This is how some mothers feel about their adopted children.

Jim Crow Love

A week or so ago I ran across a blog written by a mother who has both adopted and biological children. She had written an article about love that dumbfounded me because it so blatantly illustrated the occasional tunnel vision one runs into among parents that is so deeply disturbing in its lack of empathy for the child. What this mother wrote was antithetical to what I know to be true about loving one’s children, regardless of how they enter the family.

Love is love, I say. Prove me wrong.

But some, perhaps many, adoptive parents exercise Jim Crow love for their adopted children. Jim Crow love is a “separate but equal” doctrine that coolly explains to others that adoptive parents love their adoptlings, all right, but that the love is just different. This particular adoptive mother actually wrote on her blog that the love, feelings, and emotions she has for the child she birthed and the ones she adopted are not the same. She said they are separate and different, but equal.

I’m not joking about this. I read this post a week ago, and it made me froth at the mouth. I posted, and then deleted, an immediate, knee-jerk reaction titled, “I’m a freak,” which was about just how completely 100% the same my love, emotions, and feelings are for all of my children. Regardless of how they entered the family. Regardless of whether they are related to me by blood or not. I have birthed babies into the world and nursed them at the breast, and I have gone to the ends of the earth to adopt children (and some have not even been children any more), and I’m an expert on one thing, and that’s my own experience as a mother. I know for sure that what I feel is the same. I know I’m not alone in that; I know other mothers through birth and adoption for whom adoption was not a second-best choice, and they laughed when I called and asked them, “tell me how you feel about your adopted children as compared with your biological children.” My friends laughed and said, “The same, of course! You know that. Why do you ask?”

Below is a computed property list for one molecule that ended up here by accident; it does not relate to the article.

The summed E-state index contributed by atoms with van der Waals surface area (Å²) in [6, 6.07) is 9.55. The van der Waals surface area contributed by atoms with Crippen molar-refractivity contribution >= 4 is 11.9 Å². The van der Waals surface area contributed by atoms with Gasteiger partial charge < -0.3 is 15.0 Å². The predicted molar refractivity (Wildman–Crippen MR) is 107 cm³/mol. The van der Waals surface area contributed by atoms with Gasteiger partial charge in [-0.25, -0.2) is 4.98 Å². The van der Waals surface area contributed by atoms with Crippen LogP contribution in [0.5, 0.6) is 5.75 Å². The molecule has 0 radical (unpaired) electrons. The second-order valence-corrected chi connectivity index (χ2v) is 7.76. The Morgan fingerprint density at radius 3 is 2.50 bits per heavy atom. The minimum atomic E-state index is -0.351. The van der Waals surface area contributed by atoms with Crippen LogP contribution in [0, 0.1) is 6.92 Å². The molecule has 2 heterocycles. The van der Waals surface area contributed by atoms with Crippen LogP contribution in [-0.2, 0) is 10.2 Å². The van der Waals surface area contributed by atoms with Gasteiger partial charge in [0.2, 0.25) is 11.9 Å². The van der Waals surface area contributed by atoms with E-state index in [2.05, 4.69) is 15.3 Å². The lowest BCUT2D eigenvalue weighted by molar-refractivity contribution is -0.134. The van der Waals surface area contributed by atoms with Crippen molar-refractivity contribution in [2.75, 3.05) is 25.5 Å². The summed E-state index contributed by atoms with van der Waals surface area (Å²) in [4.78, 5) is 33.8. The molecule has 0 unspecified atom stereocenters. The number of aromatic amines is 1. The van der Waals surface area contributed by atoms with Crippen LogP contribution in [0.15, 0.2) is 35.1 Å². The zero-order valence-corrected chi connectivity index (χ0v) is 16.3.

Some mothers love their children authentically, with a love that is not false or imitation; it is reliable love, trustworthy, and real, and its actions are supported by unquestionable evidence. They love with real, true, actual, genuine, unfeigned, sincere, unfettered, absolute, compete and utterly genuine regard, empathy, feeling and action. They are real, authentic mothers because they are real, authentic lovers.

Real, authentic love is what all children deserve. It is the birthright of children born into this world. And if they can’t get it from their own first mothers, then by all that’s holy, they have a right to get it from the parents who raise them!

This is what I think and feel most deeply about love and adoption.